Justin Bieber
Justin Bieber in London in February. Photo by Reuters
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For kids, Justin Bieber is a bit like matza. Some wait all year to smear chocolate spread on a piece of the unleavened Passover bread, while the rest would rather toss an egg on it and fry it up til it loses its shape and flavor.

Bieber, 17, is today's top teen idol. And yet a poll conducted earlier this month on the kid's portal Tipo (in Hebrew ) found that 68 percent of surfers despise him. The rest apparently spent their entire year's allowance on tickets for the Canadian phenomenon's sole concert in Israel - this Thursday at Tel Aviv's Ganei Yehoshua. With prices ranging between NIS 240 and NIS 495, surprising many parents, ticket sales have indeed been sluggish.

Until now, young Bieber fans got their fix via YouTube, where they can watch clips of him from every possible angle, or followed him on Twitter. On Facebook, many teenage fans tag themselves in photos where they've pasted themselves next to him, add his last name to theirs, and wage heated campaigns against those who can't stand him.

Hundreds of Facebook groups and anti-Bieber pages have been created: "Israel's big fight, Justin Bieber versus a garbage can!" (22,345 likes ); "Take Justin Bieber and bring back Gilad Shalit" (2,832 likes ); "Can this schnitzel earn more fans than Justin Bieber?" (40,972 likes ).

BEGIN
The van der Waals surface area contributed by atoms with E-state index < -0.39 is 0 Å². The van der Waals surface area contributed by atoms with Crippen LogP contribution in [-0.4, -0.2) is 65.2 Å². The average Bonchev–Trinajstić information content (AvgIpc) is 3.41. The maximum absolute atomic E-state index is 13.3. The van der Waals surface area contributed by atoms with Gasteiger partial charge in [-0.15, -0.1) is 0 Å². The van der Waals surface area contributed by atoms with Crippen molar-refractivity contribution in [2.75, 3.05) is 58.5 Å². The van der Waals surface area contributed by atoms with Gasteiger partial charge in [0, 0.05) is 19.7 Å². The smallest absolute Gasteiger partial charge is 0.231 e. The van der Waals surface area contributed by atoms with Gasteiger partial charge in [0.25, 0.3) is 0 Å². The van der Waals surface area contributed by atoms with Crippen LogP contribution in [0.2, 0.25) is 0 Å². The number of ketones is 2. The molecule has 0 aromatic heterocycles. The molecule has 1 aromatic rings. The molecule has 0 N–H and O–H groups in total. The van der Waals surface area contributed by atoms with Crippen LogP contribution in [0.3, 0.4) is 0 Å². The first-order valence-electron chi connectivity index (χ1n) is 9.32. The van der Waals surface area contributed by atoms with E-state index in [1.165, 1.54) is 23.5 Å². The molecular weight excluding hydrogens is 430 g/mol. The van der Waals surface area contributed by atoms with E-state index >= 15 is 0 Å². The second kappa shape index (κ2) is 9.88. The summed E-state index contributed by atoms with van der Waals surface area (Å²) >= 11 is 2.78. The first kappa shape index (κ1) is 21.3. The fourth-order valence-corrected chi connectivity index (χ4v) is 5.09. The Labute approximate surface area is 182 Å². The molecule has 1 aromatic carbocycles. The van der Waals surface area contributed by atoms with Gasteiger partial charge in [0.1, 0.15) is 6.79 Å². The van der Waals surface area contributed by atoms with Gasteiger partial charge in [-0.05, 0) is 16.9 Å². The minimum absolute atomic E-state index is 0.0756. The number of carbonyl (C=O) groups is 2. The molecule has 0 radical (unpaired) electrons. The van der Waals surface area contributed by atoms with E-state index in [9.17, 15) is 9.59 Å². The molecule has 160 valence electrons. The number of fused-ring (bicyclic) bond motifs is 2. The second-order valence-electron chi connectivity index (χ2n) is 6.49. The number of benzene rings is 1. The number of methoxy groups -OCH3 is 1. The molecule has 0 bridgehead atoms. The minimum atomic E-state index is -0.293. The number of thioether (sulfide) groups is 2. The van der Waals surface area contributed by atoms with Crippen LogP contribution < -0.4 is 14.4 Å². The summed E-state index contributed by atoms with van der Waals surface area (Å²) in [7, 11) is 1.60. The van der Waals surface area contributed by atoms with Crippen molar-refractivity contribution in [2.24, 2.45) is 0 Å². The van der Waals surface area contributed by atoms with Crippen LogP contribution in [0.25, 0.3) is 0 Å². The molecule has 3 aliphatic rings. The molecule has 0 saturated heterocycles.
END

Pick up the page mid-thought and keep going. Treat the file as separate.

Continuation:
What is most noticeable about the names of these pages is that, apart from the schnitzel and the garbage can, Bieber does not appear to have any rivals. In the past, competing fan groups in the pop music world might have battled each other, but this Bieber monopoly has made the situation into Bieber against the world.

Bringing back lost souls

Many girls have put up stickers saying "Justin Bieber fans keep out" on their bedroom doors. Over the past few days there's even been talk on anti-Bieber Facebook pages about sneaking into the concert and disrupting it. One girl suggested showing up with balloons filled with flour and tossing them on stage; others are plotting to fill the balloons with nails and screws.

Genuine fans of the teen star also enter the anti-Bieber sites, at first to try and retrieve lost souls and later on to fight back. Anyone fed up with reading about the pop singer online can install the "Shaved Bieber" application, which censors any mention of the words "Justin," "Bieber," and "Baby, Baby, Baby, Ohh," (from his hit song, "Baby" ). The developer of the application, Greg Leuch, later received death threats from teenage American girls who compared him to Hitler.

Only one girl asked the big question on the main anti-Bieber Facebook page: "Maybe I'm too blind, maybe I'm 'too under the influence' or maybe I just don't get it. But why does everyone hate him?"

One boy explained: "Because of what he does to most of the girls in the country. He makes them think he loves them, but the truth is that he just wants money. We're just trying to protect them from his and his entire family's lust for money."

Another young surfer noted: "Bieber negatively influences a lot of people. He doesn't really create music; people write all of it for him; commercialized music is terrible. Besides, because of him there are now girls who won't go near someone who doesn't have hair like Justin Bieber. This affects a lot of boys, because they have to grow hair like that for a Bieber girl to be willing to approach them."